Lessons learned this summer

Stop and pause with me. Press pause on the intensity and the conflicting priorities. Press pause on the demands and the dreams. Pause to look back and reflect.
At the end of each season, I join Emily Freeman and many others in reflecting on what I have learned before diving into the next season. Sometimes the list is light and frivolous. Sometimes it is joyful. Sometimes it is filled with the hard lessons of life. This list is one of the latter.

  • You can do all the right things and progress still be slow
I was never promised a quick and easy recovery from shoulder surgery but the reality was so much worse than I had been warned about. What was more frustrating was the lack of results and progress despite sticking to my rehab schedule diligently and doing everything that was asked of me. I was reminded that results are not in my control. The wrestle between control and surrender has always been prominent in my life. I started seeing progress when I relaxed the intensity of the rehab and surrendered the push to control the outcome.

  • A new year does not equal refreshed and happy.
I have already written and reflected on this in this post. It has remained true as the year has kept rolling. The new year has brought deep heartache and ongoing challenges. I am having to dig into deep wells to seek refreshment and peace. Maybe the same is true for you this year. Don’t be discouraged or dismiss the good in the midst of the hard. You will get through this year as will I. Maybe we’ll even be stronger for it on the other side.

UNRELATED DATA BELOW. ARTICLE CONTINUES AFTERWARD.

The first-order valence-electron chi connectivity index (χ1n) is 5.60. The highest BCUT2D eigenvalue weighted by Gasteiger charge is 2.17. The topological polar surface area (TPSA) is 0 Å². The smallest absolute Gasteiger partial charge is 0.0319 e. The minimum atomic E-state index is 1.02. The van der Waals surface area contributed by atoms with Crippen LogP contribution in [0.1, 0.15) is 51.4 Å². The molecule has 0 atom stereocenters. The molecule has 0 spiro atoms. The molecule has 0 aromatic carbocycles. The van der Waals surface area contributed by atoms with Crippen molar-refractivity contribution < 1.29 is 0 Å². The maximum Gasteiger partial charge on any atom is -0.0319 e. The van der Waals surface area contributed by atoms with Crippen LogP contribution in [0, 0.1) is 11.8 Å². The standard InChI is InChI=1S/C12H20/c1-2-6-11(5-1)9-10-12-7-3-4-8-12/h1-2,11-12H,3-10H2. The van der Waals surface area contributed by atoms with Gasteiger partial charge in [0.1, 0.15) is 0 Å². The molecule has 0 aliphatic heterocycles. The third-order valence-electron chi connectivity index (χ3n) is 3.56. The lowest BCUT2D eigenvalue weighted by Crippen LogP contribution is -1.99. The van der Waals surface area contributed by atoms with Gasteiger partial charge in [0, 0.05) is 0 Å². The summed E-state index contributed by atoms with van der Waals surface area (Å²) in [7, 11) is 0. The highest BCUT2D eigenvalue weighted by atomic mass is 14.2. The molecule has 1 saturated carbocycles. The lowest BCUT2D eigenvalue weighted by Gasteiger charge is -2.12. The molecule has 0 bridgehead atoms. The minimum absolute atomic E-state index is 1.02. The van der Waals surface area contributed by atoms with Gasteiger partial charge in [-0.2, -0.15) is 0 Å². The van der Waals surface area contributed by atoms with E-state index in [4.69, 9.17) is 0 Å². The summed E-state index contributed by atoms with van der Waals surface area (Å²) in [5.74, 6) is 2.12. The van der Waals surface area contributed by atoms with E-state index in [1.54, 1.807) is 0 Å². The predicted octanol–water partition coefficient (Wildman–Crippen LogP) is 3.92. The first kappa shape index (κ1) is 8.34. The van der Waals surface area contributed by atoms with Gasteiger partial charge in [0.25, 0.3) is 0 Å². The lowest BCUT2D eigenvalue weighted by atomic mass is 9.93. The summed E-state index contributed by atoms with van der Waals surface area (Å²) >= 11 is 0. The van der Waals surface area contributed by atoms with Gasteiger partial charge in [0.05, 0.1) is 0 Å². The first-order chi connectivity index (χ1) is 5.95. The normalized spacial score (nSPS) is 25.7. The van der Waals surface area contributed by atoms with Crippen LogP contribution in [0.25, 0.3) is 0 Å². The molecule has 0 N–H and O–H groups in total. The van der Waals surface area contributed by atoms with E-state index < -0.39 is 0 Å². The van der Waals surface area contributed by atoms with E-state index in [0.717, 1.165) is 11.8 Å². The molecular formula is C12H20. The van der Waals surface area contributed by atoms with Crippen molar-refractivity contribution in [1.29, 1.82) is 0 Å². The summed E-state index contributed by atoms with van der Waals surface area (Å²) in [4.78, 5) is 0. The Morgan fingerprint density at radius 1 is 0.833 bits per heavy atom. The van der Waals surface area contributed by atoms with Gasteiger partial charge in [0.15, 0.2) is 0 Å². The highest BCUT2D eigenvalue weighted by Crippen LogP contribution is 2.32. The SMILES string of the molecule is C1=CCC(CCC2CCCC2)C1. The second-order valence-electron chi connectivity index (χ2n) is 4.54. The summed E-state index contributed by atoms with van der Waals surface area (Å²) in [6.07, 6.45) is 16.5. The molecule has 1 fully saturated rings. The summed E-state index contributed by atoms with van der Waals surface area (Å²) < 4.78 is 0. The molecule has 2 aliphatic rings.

• Walking an anxious, deeply empathetic 6-year old through the death of a loved one can be brutally hard.
My heart is still processing this one. I don’t feel I have the words yet for this journey as we are still in the thick of it. Maybe one day I will.

  • I need to be able to clean and organise for my headspace to be calm.
One of the most frustrating ongoing elements of shoulder surgery recovery has been the limitations around housework. I’m not saying that I love doing chores but I have a new appreciation for the role that being able to clean and organise has in relieving my stress and settling my headspace.

  • I can be a summer person when it stays mild!
We have had a very mild summer here in Perth, Western Australia, compared to our usual temperatures. I for one am not complaining.

  • It is usually the simple things that bring grief flooding in.
My daughter finished the last “Nanna biscuit” today. The last biscuit that my grandmother ever baked. Part of me wanted to keep it sitting there indefinitely. It was hard to see it go and be another reminder that she isn’t here. Harder still when my daughter asked, “Who will be able to bake biscuits like these for me now that are as good as these ones?”.

No matter what life looks like for you right now, I pray that you are able to embrace it- the fun, the hard, the brutal and everything in between. I am learning to savour experiences and walk through them not do everything I can to numb or distract out of them. Maybe that is a journey you are on as well.

You can read what others have learned in the link up on Emily Freeman’s blog here.